U.S. unemployment rate remains at 6.7%, but foodservice and drinking places lose 372,000 positions in the month, according the Bureau of Labor Statistics
Restaurants and bars lost jobs in December while most other industries increased positions, according to a U.S. Bureau of Labor Statistics report Friday, leaving the nation’s unemployment rate unchanged at 6.7%.
“The decline in payroll employment reflects the recent increase in coronavirus (COVID-19) cases and efforts to contain the pandemic,” the bureau said. “In December, job losses in leisure and hospitality and in private education were partially offset by gains in professional and business services, retail trade and construction.”
In December, leisure and hospitality jobs declined by 498,000, with three-quarters of the decrease, or 372,000 positions, in food services and drinking places, the bureau said.
Employment also fell in the amusements, gambling and the recreation industry (down 92,000) and in the accommodation industry (down 24,000).
Since February 2020, before the pandemic was declared in March, employment in leisure and hospitality has fallen by 3.9 million jobs, or 23.2%.
“Restaurants were hit harder than any other industry during the pandemic and still have the longest climb back to pre-coronavirus employment levels,” said Bruce Grindy, chief economist with the National Restaurant Association's, in his latest monthly analysis.
November overall national unemployment edged down to 6.7%, the bureau reported last month, but foodservice and drinking places lost a net 17,400 jobs.
The Independent Restaurant Coalition, in a statement Friday, noted that the unemployment in the leisure and hospitality sector in December was 157% lower than the national average.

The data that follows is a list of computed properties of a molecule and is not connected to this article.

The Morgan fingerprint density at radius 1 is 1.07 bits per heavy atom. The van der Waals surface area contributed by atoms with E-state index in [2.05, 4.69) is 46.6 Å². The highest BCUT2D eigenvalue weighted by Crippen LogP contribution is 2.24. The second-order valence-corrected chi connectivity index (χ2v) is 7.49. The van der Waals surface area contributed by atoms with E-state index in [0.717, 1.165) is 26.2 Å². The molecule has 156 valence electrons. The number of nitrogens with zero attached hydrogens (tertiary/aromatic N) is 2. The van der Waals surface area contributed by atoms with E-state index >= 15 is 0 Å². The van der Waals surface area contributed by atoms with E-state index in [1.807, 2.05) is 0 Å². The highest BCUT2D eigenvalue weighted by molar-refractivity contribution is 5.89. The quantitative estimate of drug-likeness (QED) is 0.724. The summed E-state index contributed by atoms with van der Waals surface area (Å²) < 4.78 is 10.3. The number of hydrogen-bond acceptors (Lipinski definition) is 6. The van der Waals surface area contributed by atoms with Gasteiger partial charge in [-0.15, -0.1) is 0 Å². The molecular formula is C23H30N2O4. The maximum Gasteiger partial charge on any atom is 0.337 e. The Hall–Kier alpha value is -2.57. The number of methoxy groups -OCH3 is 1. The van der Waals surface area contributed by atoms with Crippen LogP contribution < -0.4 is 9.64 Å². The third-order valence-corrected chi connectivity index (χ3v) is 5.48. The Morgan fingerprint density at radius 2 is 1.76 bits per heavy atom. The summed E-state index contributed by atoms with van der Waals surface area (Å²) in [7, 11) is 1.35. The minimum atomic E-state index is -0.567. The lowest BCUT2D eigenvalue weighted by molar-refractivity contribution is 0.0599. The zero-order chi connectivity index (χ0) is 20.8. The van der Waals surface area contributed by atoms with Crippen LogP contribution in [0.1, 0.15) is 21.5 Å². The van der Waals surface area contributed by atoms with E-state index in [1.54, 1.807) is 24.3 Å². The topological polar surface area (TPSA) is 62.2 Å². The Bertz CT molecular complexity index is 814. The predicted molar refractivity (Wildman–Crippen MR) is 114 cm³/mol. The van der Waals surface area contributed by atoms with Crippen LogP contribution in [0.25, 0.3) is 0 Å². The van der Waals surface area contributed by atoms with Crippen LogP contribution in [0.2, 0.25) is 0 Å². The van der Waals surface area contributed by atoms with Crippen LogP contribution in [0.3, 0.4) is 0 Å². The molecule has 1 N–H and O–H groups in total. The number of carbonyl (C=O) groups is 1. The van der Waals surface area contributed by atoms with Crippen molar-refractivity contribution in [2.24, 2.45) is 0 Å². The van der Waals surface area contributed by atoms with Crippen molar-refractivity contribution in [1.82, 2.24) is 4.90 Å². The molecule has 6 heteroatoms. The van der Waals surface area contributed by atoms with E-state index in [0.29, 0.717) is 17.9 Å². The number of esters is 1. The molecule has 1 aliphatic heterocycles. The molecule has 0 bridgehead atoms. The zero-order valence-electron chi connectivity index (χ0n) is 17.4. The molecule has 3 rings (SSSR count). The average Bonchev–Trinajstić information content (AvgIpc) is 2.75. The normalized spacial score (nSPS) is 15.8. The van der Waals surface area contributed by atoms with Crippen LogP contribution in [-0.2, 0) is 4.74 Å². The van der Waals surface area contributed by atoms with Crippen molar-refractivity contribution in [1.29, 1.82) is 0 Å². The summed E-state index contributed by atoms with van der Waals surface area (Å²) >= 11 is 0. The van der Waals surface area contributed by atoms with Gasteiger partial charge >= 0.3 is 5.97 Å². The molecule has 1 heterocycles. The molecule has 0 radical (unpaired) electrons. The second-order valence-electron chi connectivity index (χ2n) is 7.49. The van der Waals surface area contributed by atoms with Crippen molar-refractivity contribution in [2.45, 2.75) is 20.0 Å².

“The people who work in restaurants and bars are uniquely hurt by this pandemic, and don’t deserve it,” the coalition said. “Over 110,000 restaurants and bars – over one in six across the country – have been left with no choice but to permanently close since March, destroying an important ladder of economic opportunity for millions of people.”
The coalition said President-elect Joe Biden, House Speaker Nancy Pelosi and Chuck Schumer, who will become majority leader of the Senate when recently elected Georgia senators are seated, had expressed support for providing restaurants and bars, especially independently owned businesses, with direct economic relief.
"As we saw in this morning’s jobs report," Biden said during remarks on cabinet announcements Friday, "restaurants, bars and the hospitality industry have been slammed by the virus. We will direct relief to these businesses and others that have been hit hardest. We owe them that support to help them get through the other side of this crisis."
Restaurants and bars have lost more than 2.4 million jobs since the start of the pandemic, more than any other industry, the coalition noted.
More than 34,000 members of the independent restaurant and bar community signed a letter to Congress in December urging action on the RESTAURANTS Act, a bipartisan bill that would have established a $120 billion restaurant revitalization fund. The “Real Economic Support That Acknowledges Unique Restaurant Assistance Needed to Survive” Act died in in the 116th Congress.
The National Restaurant Association’s Grindy noted that “restaurant employment remains dampened across all segments.”
A national survey of restaurateurs conducted in late November found nine in 10 full-service operators reported staffing levels that were lower than what they would normally be in the absence of COVID-19. About 62% of fine-dining operators and 54% of both family-dining and casual-dining operators said their staffing levels were more than 20% below normal.
“Job losses were somewhat less severe in the limited-service segment, as roughly one in four operators reported staffing that was at or above normal levels,” Grindy noted of the November survey. “Still, a majority of limited-service operators said their staffing was below normal.”